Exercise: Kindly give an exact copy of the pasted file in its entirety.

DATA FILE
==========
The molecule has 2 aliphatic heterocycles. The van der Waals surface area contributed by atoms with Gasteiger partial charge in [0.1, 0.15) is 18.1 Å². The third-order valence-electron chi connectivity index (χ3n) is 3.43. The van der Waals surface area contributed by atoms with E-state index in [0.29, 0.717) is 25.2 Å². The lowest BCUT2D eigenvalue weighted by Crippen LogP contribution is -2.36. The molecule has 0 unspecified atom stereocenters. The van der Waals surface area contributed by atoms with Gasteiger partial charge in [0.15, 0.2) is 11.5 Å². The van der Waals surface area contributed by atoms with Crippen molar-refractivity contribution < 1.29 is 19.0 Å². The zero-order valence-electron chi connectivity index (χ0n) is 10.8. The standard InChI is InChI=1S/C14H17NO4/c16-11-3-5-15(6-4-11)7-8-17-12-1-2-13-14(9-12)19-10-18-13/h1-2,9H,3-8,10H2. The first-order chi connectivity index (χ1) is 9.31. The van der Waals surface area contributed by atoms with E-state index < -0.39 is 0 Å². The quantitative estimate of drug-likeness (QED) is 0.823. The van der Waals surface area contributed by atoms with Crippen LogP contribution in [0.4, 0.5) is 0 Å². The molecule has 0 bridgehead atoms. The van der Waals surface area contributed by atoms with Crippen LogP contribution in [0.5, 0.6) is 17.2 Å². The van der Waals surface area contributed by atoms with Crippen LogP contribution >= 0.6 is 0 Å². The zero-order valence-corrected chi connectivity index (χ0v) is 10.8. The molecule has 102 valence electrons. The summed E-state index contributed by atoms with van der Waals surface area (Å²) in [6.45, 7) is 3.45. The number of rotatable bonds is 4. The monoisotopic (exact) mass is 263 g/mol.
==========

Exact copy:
The molecule has 2 aliphatic heterocycles. The van der Waals surface area contributed by atoms with Gasteiger partial charge in [0.1, 0.15) is 18.1 Å². The third-order valence-electron chi connectivity index (χ3n) is 3.43. The van der Waals surface area contributed by atoms with E-state index in [0.29, 0.717) is 25.2 Å². The lowest BCUT2D eigenvalue weighted by Crippen LogP contribution is -2.36. The molecule has 0 unspecified atom stereocenters. The van der Waals surface area contributed by atoms with Gasteiger partial charge in [0.15, 0.2) is 11.5 Å². The van der Waals surface area contributed by atoms with Crippen molar-refractivity contribution < 1.29 is 19.0 Å². The zero-order valence-electron chi connectivity index (χ0n) is 10.8. The standard InChI is InChI=1S/C14H17NO4/c16-11-3-5-15(6-4-11)7-8-17-12-1-2-13-14(9-12)19-10-18-13/h1-2,9H,3-8,10H2. The first-order chi connectivity index (χ1) is 9.31. The van der Waals surface area contributed by atoms with E-state index < -0.39 is 0 Å². The quantitative estimate of drug-likeness (QED) is 0.823. The van der Waals surface area contributed by atoms with Crippen LogP contribution in [0.4, 0.5) is 0 Å². The molecule has 0 bridgehead atoms. The van der Waals surface area contributed by atoms with Crippen LogP contribution in [0.5, 0.6) is 17.2 Å². The van der Waals surface area contributed by atoms with Crippen LogP contribution >= 0.6 is 0 Å². The zero-order valence-corrected chi connectivity index (χ0v) is 10.8. The molecule has 102 valence electrons. The summed E-state index contributed by atoms with van der Waals surface area (Å²) in [6.45, 7) is 3.45. The number of rotatable bonds is 4. The monoisotopic (exact) mass is 263 g/mol.